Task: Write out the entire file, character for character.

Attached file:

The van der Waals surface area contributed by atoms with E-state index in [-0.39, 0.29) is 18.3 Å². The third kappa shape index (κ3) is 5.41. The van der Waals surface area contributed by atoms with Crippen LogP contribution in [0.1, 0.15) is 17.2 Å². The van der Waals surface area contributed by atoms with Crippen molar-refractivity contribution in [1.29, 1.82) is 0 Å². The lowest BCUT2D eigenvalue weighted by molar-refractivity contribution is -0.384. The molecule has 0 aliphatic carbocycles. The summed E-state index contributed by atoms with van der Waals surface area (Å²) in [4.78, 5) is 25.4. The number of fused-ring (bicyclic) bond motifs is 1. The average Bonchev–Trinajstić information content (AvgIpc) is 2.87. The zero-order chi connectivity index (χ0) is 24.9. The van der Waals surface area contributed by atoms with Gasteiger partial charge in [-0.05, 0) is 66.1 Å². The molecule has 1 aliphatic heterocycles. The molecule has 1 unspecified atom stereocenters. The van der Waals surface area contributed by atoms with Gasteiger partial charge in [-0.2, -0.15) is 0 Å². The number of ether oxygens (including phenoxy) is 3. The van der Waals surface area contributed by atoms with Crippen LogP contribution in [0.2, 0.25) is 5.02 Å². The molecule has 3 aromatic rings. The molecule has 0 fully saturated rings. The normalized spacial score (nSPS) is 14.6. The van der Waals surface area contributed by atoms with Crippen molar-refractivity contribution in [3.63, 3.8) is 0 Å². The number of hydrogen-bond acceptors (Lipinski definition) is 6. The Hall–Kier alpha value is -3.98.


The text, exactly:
The van der Waals surface area contributed by atoms with E-state index in [-0.39, 0.29) is 18.3 Å². The third kappa shape index (κ3) is 5.41. The van der Waals surface area contributed by atoms with Crippen LogP contribution in [0.1, 0.15) is 17.2 Å². The van der Waals surface area contributed by atoms with Crippen molar-refractivity contribution in [1.29, 1.82) is 0 Å². The lowest BCUT2D eigenvalue weighted by molar-refractivity contribution is -0.384. The molecule has 0 aliphatic carbocycles. The summed E-state index contributed by atoms with van der Waals surface area (Å²) in [4.78, 5) is 25.4. The number of fused-ring (bicyclic) bond motifs is 1. The average Bonchev–Trinajstić information content (AvgIpc) is 2.87. The zero-order chi connectivity index (χ0) is 24.9. The van der Waals surface area contributed by atoms with Gasteiger partial charge in [-0.05, 0) is 66.1 Å². The molecule has 1 aliphatic heterocycles. The molecule has 1 unspecified atom stereocenters. The van der Waals surface area contributed by atoms with Gasteiger partial charge in [-0.2, -0.15) is 0 Å². The number of ether oxygens (including phenoxy) is 3. The van der Waals surface area contributed by atoms with Crippen LogP contribution in [0.2, 0.25) is 5.02 Å². The molecule has 3 aromatic rings. The molecule has 0 fully saturated rings. The normalized spacial score (nSPS) is 14.6. The van der Waals surface area contributed by atoms with Crippen molar-refractivity contribution in [3.63, 3.8) is 0 Å². The number of hydrogen-bond acceptors (Lipinski definition) is 6. The Hall–Kier alpha value is -3.98.